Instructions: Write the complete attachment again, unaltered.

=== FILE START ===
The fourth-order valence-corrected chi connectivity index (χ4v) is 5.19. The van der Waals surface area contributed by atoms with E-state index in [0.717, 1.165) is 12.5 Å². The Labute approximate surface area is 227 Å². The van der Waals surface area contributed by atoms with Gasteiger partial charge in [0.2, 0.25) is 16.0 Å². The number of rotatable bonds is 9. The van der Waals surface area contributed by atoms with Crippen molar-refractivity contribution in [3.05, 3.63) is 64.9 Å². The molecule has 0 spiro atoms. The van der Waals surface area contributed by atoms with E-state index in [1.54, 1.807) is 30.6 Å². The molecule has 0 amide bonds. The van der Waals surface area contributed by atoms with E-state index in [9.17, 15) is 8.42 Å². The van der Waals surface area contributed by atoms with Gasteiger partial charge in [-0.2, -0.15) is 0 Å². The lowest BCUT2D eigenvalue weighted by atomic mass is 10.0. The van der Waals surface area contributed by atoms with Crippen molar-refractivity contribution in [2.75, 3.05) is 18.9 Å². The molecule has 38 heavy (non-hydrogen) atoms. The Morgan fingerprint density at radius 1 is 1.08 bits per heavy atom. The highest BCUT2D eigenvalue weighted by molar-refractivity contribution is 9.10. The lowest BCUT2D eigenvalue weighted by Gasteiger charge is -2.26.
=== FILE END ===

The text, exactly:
The fourth-order valence-corrected chi connectivity index (χ4v) is 5.19. The van der Waals surface area contributed by atoms with E-state index in [0.717, 1.165) is 12.5 Å². The Labute approximate surface area is 227 Å². The van der Waals surface area contributed by atoms with Gasteiger partial charge in [0.2, 0.25) is 16.0 Å². The number of rotatable bonds is 9. The van der Waals surface area contributed by atoms with Crippen molar-refractivity contribution in [3.05, 3.63) is 64.9 Å². The molecule has 0 spiro atoms. The van der Waals surface area contributed by atoms with E-state index in [1.54, 1.807) is 30.6 Å². The molecule has 0 amide bonds. The van der Waals surface area contributed by atoms with E-state index in [9.17, 15) is 8.42 Å². The van der Waals surface area contributed by atoms with Gasteiger partial charge in [-0.2, -0.15) is 0 Å². The lowest BCUT2D eigenvalue weighted by atomic mass is 10.0. The van der Waals surface area contributed by atoms with Crippen molar-refractivity contribution in [2.75, 3.05) is 18.9 Å². The molecule has 38 heavy (non-hydrogen) atoms. The Morgan fingerprint density at radius 1 is 1.08 bits per heavy atom. The highest BCUT2D eigenvalue weighted by molar-refractivity contribution is 9.10. The lowest BCUT2D eigenvalue weighted by Gasteiger charge is -2.26.